When “Eat, Pray, Love” first wormed itself into my consciousness I was conflicted. I had a friend who loved it, and who actually bought me a copy because “every woman should read it.” So I had a copy. I had another friend who described author Elizabeth Gilbert as insufferably selfish, and the book as a kind of protracted escape fantasy no better than the offerings of Harlequin et al. I started the book one night, and although it was well written, I found that Liz (may I call her Liz?) and I didn’t have much in common aside from writing. She was leaving a marriage because it just wasn’t right, and I will not judge the choices of others, but I am of the try-really-hard-unless-you-are-abused-or cheated-on school. Marriage is hard work, and divorce is messy, expensive and painful. She also didn’t want children; again, that’s her business and the business of the millions of others who feel the same way. I was looking for an “in,” though, a way to find her sympathetic, and I found not much. She was smart, she wrote well, but two of the most important things in my life were anathema to her. I read all the Amy Tan novels, instead.
About a year later, I read the book. I don’t know what changed; it was long before the movie promos which seem to fill the airwaves with pretty Julia experiencing life to a soundtrack of Florence + The Machine. I actually liked the book (although it was such a cliché that I was kind of embarrassed to be seen with it in public) and Liz and I did have some things in common after all. Italy is my favorite place in the world, and she “got” the essence of it – the food, the pace of life, the beauty of the language. In India she was (if I remember right) at an ashram, meditating and learning to be mindful. In Bali, she went kind of Harlequin, but it was still a good read.
If “the devil is in the details” perhaps God has an option on them, as well; it was in the small, personal anecdotes and tidbits that I found Liz most likeable. I still found her self-absorbed, and found myself thinking that she night benefit from a heady dose of the real life of the average woman (in America, Italy, India or Indonesia) but I understood that she was creating a story that would have been less interesting had it been more mundane. It was a good read, not an exceptional read, and I was finally able to tell my Johnny Gilbertseed friend that I had read it and enjoyed it.
These days, as I believe I’ve mentioned, “Eat, Pray, Love: is everywhere. It has largely consumed network television commercial time, World Market and either HSN or QVC (I honestly don’t remember) that was selling “Bali-themed” bedding and Italian bath gels to breathless callers from Peoria and Yountville. As a cultural phenomenon, this interests me. Why is this story so important and engaging to so many women? Why is it that it can be parlayed and manipulated by Hollywood and various ad agencies into a blaze of Buddha statues, teas, incense, and American women making pilgrimages to Bali in such numbers that the natives are kind of sick of them?
In the same way that Liz constructed a three-part trip as a kind of gimmick for writing about her self-discovery, I have cunningly designed this post to lead to the answer I had already found. This morning I woke up feeling old, tired, and uninspired. I knew that I had to meditate fast, before the phone started ringing, and that I had to get to it before looking at the computer, emptying the dishwasher or saying more than “good morning” to Rob. The issue of coffee loomed large. If I took time to make and drink coffee, would I lose my window? If I didn’t have the coffee, would I fall asleep while meditating? (It would not be the first time). Would I continue to feel so draggy, icky and under a blanket of fog that I would be unable to focus?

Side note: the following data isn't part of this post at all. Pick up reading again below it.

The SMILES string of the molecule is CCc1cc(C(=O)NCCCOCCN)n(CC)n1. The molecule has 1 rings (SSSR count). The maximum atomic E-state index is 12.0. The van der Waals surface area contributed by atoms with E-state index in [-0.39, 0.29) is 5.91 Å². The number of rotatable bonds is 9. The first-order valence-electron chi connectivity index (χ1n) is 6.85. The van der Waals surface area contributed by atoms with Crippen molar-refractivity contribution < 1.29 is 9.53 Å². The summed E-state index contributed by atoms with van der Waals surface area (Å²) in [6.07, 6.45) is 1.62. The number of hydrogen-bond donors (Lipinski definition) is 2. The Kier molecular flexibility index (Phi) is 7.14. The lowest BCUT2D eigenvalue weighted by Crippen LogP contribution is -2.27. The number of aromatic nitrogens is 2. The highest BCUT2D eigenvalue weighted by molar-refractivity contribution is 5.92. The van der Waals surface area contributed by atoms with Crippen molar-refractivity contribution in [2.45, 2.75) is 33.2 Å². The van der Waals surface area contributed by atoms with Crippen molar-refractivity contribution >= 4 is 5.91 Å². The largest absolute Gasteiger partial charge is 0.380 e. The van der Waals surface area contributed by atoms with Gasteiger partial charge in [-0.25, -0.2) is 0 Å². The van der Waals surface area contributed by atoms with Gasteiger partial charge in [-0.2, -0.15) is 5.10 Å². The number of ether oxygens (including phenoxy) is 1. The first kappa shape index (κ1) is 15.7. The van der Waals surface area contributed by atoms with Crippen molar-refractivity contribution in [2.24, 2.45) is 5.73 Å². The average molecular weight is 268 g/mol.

I made the coffee. I drank it fast, and then settled on my pillow to “sit.” Instead of focusing on my breath, I thought about whether Sam was really going to want to play football at this late date, where I might get a sports physical scheduled in two days, whether I had enough spaghetti and meatballs left over from last night to make a dinner for my parents tonight, how many pans of potatoes I would have to make to serve 255 people in September 18th, the fact that there was no gas in my car, and whether I had remembered to pay Capital One. My meditation timer went off, and I practically flung the cushion back into its resting place in my rush to get to the “To-Do” list. I have to drive Rob to the airport to get his rental car, grocery shop for my parents, and do at least two hours of my online food safety course. I have exponentially increasing e-mails in my inbox, and the dogs need a bath. There will have to be lunch, dinner, dog walking, laundry…real life. All day long.
So that, dear reader, is the answer to the question: “Eat, Pray, Love” is the fantasy of many women busy with children, older parents, jobs and necessary minutiae. Liz is absolutely free to do as she chooses (and is, in fact, ultimately paid quite handsomely for precisely that), and she can do the things most of us only dream of. I don’t mean the sophisticated, older lover in Bali; I mean eating to her heart’s delight in Italy, having uninterrupted time to develop a spiritual life, and having time to think, dream, putter and savor all that life has to offer. Maybe we’re being manipulated by the media, maybe a pretty-good book has been hyped into more than its actual substance, but perhaps, instead of snark and cynicism, we should consider why it works.
I think we need something, I know I do. I can’t leave my family and run away for a year; even if I could abandon them all, I couldn’t possibly afford the airfare. What I can do is savor more, rush less, and do it in the context of my own messy, encumbered life. I don’t want to be Liz (aside from the profits on the book), but I can learn some things from her. I might even see the movie, but I may not admit it.